Industry Analysis

De Beers Optimistic as Sales Revive; Luxury Houses Remain Cautious

A scattering of rough diamonds
De Beers and Alrosa sold more than $1 billion into the rough market in January, the largest monthly quantity in three years. These rough diamonds – from Brauna, Nordestina City, Brazil – have a total weight of 62.78 carats. Courtesy Aftergut N. & Zonen. Photo by Robert Weldon/GIA

De Beers issued a dose of optimism recently with its largest cycle (sight) in more than two years. Additionally, luxury sales have begun to rise again, albeit hesitantly, after a negative year.

The company’s January cycle totaled about $720 million and the Feb. 20-23 cycle is expected to be similar.

De Beers CEO Bruce Cleaver said demand for rough diamonds remained “healthy,” adding that the company would exercise caution if necessary, especially at the lower end of the market where Indian manufacturers are still trying to adjust to the demonetization of 500 and 1000 rupee notes (worth US $7.50 and $15 respectively) which hit some of the smaller firms that deal mainly in cash.

While rough demand remains firm, inventories of polished diamonds have been increasing as sales have not kept pace with production of new goods. This is creating concern that the trade may encounter difficulties in the second half of the year.

Alrosa, which mines and markets the majority of Russia’s diamond production, sold $358.2 million in rough diamonds at its January sale. The company expressed caution, especially for melee goods that have been affected by India’s demonetization.

The large luxury houses – including LVMH, which owns the majority of shares in De Beers’ retail operations, Italian jewelry brand Bulgari, and Fred Joallier − posted a 5% worldwide sales increase for the year, with an especially strong final quarter.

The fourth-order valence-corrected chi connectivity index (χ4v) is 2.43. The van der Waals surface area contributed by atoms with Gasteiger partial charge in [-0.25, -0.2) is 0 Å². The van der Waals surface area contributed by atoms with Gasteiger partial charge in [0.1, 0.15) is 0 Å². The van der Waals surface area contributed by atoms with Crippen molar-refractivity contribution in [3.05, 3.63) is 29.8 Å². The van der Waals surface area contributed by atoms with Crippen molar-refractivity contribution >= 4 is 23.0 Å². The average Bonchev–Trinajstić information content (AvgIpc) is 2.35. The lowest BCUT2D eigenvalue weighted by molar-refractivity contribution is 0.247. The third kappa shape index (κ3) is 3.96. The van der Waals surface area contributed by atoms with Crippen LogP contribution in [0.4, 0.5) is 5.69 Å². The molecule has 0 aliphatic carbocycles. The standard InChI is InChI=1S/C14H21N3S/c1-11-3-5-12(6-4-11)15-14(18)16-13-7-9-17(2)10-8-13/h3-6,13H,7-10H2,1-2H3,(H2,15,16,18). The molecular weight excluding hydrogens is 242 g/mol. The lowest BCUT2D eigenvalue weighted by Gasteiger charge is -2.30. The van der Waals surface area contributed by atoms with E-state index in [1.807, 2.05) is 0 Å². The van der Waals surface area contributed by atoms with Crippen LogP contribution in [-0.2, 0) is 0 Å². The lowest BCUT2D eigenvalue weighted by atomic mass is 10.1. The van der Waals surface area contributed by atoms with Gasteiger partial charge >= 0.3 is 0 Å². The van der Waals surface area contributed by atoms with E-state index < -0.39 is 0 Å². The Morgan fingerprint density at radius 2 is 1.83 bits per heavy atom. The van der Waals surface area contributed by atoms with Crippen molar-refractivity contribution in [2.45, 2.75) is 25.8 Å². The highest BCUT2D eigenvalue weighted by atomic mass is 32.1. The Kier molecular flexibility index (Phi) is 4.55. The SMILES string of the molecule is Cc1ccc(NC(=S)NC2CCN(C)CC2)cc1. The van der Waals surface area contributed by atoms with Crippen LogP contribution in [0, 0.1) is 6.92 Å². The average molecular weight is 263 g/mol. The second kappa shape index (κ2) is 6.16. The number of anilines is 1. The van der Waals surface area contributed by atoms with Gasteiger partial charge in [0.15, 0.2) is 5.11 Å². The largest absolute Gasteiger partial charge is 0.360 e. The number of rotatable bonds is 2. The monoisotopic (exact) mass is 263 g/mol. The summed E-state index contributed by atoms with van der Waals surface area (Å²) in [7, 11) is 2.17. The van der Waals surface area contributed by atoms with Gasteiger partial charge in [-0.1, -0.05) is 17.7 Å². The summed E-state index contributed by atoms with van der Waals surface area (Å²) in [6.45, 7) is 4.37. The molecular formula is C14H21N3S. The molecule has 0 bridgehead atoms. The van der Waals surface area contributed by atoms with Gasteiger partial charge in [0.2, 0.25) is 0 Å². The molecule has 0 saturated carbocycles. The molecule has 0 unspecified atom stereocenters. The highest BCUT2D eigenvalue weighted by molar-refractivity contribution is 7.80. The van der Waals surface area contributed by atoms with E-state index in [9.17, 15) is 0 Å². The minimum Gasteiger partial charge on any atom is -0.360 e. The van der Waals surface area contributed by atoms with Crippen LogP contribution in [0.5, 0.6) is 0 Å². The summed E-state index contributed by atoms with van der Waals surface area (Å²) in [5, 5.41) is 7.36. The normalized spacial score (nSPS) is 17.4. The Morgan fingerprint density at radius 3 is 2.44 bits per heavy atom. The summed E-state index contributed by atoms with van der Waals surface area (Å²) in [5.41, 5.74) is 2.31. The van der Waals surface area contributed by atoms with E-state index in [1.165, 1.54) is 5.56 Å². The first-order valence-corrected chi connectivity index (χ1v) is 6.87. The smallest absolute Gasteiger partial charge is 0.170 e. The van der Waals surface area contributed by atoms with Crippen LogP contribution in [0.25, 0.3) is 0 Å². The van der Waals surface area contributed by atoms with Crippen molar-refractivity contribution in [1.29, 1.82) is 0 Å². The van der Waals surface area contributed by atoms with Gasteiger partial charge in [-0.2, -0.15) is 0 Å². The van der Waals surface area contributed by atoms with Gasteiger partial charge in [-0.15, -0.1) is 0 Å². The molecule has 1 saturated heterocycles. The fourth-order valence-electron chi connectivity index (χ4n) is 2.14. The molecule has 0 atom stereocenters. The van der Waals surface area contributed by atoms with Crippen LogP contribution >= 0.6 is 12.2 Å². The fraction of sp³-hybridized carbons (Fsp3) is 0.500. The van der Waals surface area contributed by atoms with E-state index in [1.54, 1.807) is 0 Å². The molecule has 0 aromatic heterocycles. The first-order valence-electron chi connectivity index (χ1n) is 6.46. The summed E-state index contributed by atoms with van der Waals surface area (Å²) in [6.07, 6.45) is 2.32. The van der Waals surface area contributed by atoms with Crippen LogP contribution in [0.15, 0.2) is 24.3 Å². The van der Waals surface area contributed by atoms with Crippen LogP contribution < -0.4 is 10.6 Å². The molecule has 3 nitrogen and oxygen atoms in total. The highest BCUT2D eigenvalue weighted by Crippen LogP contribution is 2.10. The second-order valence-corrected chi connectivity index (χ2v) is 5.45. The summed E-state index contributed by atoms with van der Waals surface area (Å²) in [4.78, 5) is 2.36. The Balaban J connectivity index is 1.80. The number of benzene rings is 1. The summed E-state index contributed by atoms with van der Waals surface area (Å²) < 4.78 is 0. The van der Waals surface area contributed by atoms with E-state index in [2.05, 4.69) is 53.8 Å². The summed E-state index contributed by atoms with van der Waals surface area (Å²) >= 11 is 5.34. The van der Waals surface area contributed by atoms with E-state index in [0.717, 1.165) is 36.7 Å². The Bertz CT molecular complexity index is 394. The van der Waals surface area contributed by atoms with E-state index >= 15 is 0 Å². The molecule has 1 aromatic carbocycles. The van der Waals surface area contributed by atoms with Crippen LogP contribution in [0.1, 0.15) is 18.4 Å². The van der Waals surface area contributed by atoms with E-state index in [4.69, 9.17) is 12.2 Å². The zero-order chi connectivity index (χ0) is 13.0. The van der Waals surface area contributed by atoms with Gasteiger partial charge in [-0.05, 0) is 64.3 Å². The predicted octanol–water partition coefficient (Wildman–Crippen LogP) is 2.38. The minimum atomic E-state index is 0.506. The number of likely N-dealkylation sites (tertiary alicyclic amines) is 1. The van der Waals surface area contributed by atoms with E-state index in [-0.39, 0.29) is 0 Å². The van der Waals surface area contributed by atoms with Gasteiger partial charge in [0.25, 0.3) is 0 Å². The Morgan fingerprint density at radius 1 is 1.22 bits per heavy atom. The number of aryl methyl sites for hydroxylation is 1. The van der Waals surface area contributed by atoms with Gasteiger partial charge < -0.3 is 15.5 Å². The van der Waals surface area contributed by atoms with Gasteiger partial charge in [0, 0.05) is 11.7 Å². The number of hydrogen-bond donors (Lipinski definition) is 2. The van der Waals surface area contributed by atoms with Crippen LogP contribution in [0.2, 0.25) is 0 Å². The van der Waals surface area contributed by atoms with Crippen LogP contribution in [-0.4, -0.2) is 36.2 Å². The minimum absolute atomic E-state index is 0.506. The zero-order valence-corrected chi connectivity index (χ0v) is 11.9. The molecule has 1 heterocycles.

LVMH chairman Bernard Arnault warned against “irrational exuberance” as the company’s stock climbed about 10% in the final quarter, saying potential trade and currency wars and continued difficulties in Europe − coupled with the fact that the world is coming to the end of a 10-year growth cycle − could bring “difficult trading conditions” during the second half of the year. LVMH noted it would mount a strong marketing push to counteract this challenging economic and geopolitical environment in 2017.

Richemont, which owns Cartier and Van Cleef & Arpels, had an 8% sales increase in its jewelry division during the first fiscal quarter of 2017, after a 13% decline for fiscal 2016 that ended Sept. 30. While improved business in the Chinese mainland was one factor for the upturn, strong demand from upscale U.S. consumers also accounted for a significant portion of the increase. 

Russell Shor is senior industry analyst at GIA in Carlsbad.